10 One-of-a-Kind Restaurants to Visit on Your Great American Roadtrip

The best gas station fried chicken, Cuban pizza, and regional hot dog specialty finds from road scholar Hawk Krall

By SAVEUR Editors

Published on December 21, 2016

Our roaming correspondent Hawk Krall has been busy this year. Sussing out frybread tacos in Utah. Exploring the gas station fried chicken scene of Virginia. Hunting down the very best place to get a keema-spiced vegetarian cheesesteak in Pennsylvania. (Yes, it exists in a strip mall pizza joint in Philly, and you want one.)

On their own, each of these roadside finds is a regional specialty well worth a visit. Put them together and you have a kaleidoscopic tour of all the weird wonders of American eating, the perfect rebuttal to every time a snobby French person has said Americans don't appreciate good food. Map these places and start planning a road trip. The highway's waiting.

Mrs. Murphy's, the 40-year-old shop with a cult following and amazing crullers, doesn't get much attention outside its home town of Southwick. But in a town of less than 10,000 people, the shop goes through thousands of pounds of flour a week. Why? "These doughnuts transport you to that emotional holy doughnut place at first bite." Read more »

One of the best things to ever emerge from the deep fryer

"Part Native American, part Southwestern and Tex-Mex, part state fair-style deep-fried joy, frybread tacos are an oft-overlooked, sometimes controversial, and insanely delicious example of a regional American food born from cultures accidentally coming together." They're also a dish fraught with cultural baggage, as no food represents the poverty-stricken oppression of America's native peoples like frybread. But at this Salt Lake lunch spot, one Mexican-Pueblo family is reclaiming it to make something beautiful. Read more »

You'll only find scachatta—the room-temp, thick-crust, chorizo-enhanced Sicilian-style pizza—in Florida, where Cuban and Italian bakeries and breads intermingle, often in the very same space. Bakeries selling pizza and pizza-like breads is a far-ranging but little discussed American tradition. Here's why it's worth paying attention to it. Read more »

The sandwich triangle of North America lies between New York City, Philadelphia, and North Jersey, and Cosmo's, a barebones place where every customer looks like a Soprano's extra (the shop lies very close to many of the show's filming locations), makes some of the best Italian heros you'll find anywhere. "As with many iconic foods most associated with New York—even when those traditions are dying out there—the Italian hero thrives in Jersey." Read more »

New Jersey is also the center of the hot dog universe, with more fanatics, hometown heroes, and regional styles than anywhere. Here's a guide to understanding the local tubesteak culture all across the state, and a case for why the best "Texas" wieners don't come from Texas. Read more »

Mac's County Store

A middle-of-nowhere gas station and convenience store serving incredible fried chicken? But of course. Such places are, it turns out, something of a thing in the South, so much so that many have let their standards slip to coast on their newfound fame. But not at Mac's. "It's the kind of place where, if they're working on a fresh batch of chicken, they'll direct you away from the ones sitting in the warming tray so make sure you get a taste of their best work." Read more »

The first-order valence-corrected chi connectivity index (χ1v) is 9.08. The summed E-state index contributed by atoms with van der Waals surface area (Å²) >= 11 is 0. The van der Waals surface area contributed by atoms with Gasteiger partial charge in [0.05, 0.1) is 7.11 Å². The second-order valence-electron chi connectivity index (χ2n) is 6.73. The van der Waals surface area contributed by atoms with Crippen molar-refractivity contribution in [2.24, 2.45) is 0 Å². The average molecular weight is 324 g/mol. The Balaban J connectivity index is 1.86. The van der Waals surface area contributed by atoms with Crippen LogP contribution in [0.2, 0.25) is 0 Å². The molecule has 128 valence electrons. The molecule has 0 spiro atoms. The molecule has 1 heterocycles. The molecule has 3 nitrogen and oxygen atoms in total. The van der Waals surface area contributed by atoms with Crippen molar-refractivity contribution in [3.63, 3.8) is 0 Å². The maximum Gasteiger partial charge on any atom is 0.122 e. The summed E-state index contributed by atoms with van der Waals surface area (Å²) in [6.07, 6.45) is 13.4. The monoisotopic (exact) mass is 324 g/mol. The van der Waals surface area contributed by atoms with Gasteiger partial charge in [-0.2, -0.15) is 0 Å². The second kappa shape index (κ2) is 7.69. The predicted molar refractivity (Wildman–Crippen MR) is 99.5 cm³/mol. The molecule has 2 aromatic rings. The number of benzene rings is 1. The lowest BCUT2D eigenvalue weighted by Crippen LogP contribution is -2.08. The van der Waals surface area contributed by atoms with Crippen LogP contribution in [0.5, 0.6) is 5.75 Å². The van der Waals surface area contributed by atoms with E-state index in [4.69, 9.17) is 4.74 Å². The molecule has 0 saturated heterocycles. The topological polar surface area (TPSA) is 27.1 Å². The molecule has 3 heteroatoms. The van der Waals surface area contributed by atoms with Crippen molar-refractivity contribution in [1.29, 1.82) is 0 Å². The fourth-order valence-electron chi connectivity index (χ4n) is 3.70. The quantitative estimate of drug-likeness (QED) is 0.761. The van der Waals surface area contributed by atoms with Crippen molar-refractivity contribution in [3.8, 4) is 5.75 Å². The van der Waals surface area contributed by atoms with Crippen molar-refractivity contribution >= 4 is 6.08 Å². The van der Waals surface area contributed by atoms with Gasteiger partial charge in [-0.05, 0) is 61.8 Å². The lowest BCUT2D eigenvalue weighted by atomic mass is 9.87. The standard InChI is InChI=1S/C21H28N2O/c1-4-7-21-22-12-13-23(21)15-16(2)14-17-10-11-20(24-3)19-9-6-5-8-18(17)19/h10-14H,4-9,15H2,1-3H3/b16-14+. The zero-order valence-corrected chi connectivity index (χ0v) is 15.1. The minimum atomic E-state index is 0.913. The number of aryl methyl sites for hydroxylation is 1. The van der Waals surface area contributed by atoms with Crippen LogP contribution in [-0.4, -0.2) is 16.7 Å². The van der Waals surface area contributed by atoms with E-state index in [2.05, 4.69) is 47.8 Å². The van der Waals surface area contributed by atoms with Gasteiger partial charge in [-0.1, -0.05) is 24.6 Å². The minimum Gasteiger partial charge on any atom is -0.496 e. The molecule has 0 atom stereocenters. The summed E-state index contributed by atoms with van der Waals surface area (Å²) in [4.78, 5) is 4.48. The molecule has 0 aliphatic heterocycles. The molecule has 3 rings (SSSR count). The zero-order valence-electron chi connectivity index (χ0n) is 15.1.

The full guide to fusion sandwiches.

In the city of cheesesteak and roast pork, a new breed of hoagie is drawing on the cuisines of immigrant populations to produce some utterly unique, shockingly good meals in the most unexpected of restaurants. "Think Indian egg hoagies. Middle Eastern and Korean cheesesteaks. Puerto Rican-style Italian roast pork." Here is where to get them all. Read more »

The Pines Seafood House, on a regional New Hampshire highway in the middle of nowhere, does some singularly spectacular seafood: lobster, clams (fresh and fried), and of course clam chowder. "I've eaten a lot of chowder in New England, but none like what they make at The Pines. It's rich, but from an inconceivable density of seafood, not cream or starch. No fishy funk of frozen or sketchy product. A judicious amount of potato. No thickeners; just pure seafood (okay, and plenty of butter that floats to the top in little droplets) like lobster, shrimp, whole-belly clams, haddock, and scallops, plus something the shack cryptically describes as 'chowder milk.' This is the kind of chowder that gets people to line up to buy it by the gallon." Read more »

Bishop's, a train car diner originally from Swansea, MA before it was hauled over to Newport, is the epitome of the New England diner, with standout crisp-edged johnnycakes, Portuguese-inflected sausage and egg sandwiches, and tall frosty glasses of coffee milk. It's also home to what may be the most amazing meet cute we've ever heard about, a story you have to read to believe. Read more »

A tale of family, war, natural calamity, and tube steaks.

A report from the front lines of a decades-long Jersey/Pennsylvania family fued over the rights to Jimmy's, the name and brand beyond a century-old hot dog stand that gave the town of Easton a hot dog style to call its own. Here's what happens when good sense and good manners are thrown out the window in search of frankfurters, fame, and a squiggle of mustard. Read more »

Read More: The Best of 2016

Want more SAVEUR?

Get our favorite recipes, stories, and more delivered to your inbox.